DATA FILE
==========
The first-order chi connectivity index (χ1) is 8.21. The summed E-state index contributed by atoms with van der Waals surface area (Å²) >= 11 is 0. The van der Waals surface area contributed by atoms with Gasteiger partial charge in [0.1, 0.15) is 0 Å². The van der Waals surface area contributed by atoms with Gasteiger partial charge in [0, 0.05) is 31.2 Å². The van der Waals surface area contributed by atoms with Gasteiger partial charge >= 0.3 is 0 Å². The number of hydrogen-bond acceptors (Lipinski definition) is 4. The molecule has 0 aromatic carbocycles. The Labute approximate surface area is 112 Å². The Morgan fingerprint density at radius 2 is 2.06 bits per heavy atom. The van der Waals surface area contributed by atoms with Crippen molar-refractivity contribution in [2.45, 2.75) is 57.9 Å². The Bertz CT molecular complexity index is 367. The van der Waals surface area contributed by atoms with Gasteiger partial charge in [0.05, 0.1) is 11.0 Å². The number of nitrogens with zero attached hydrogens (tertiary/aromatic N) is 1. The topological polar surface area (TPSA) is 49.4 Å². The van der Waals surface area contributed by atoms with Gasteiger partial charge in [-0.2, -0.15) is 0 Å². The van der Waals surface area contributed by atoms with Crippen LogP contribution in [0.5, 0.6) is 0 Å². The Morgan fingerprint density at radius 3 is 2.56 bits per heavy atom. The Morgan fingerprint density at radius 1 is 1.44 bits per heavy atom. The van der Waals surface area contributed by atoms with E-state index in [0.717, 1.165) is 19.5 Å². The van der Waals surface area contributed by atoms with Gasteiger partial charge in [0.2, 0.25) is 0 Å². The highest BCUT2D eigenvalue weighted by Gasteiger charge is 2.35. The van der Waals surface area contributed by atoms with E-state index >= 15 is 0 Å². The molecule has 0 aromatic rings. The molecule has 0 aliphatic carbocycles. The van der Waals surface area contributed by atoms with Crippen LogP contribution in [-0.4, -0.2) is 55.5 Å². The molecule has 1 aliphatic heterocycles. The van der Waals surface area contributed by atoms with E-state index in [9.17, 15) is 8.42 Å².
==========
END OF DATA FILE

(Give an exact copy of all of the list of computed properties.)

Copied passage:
The first-order chi connectivity index (χ1) is 8.21. The summed E-state index contributed by atoms with van der Waals surface area (Å²) >= 11 is 0. The van der Waals surface area contributed by atoms with Gasteiger partial charge in [0.1, 0.15) is 0 Å². The van der Waals surface area contributed by atoms with Gasteiger partial charge in [0, 0.05) is 31.2 Å². The van der Waals surface area contributed by atoms with Gasteiger partial charge >= 0.3 is 0 Å². The number of hydrogen-bond acceptors (Lipinski definition) is 4. The molecule has 0 aromatic carbocycles. The Labute approximate surface area is 112 Å². The Morgan fingerprint density at radius 2 is 2.06 bits per heavy atom. The van der Waals surface area contributed by atoms with Crippen molar-refractivity contribution in [2.45, 2.75) is 57.9 Å². The Bertz CT molecular complexity index is 367. The van der Waals surface area contributed by atoms with Gasteiger partial charge in [0.05, 0.1) is 11.0 Å². The number of nitrogens with zero attached hydrogens (tertiary/aromatic N) is 1. The topological polar surface area (TPSA) is 49.4 Å². The van der Waals surface area contributed by atoms with Gasteiger partial charge in [-0.2, -0.15) is 0 Å². The van der Waals surface area contributed by atoms with Crippen LogP contribution in [0.5, 0.6) is 0 Å². The Morgan fingerprint density at radius 3 is 2.56 bits per heavy atom. The Morgan fingerprint density at radius 1 is 1.44 bits per heavy atom. The van der Waals surface area contributed by atoms with E-state index in [0.717, 1.165) is 19.5 Å². The van der Waals surface area contributed by atoms with Gasteiger partial charge in [0.2, 0.25) is 0 Å². The highest BCUT2D eigenvalue weighted by Gasteiger charge is 2.35. The van der Waals surface area contributed by atoms with E-state index >= 15 is 0 Å². The molecule has 0 aromatic rings. The molecule has 0 aliphatic carbocycles. The van der Waals surface area contributed by atoms with Crippen LogP contribution in [-0.4, -0.2) is 55.5 Å². The molecule has 1 aliphatic heterocycles. The van der Waals surface area contributed by atoms with E-state index in [9.17, 15) is 8.42 Å².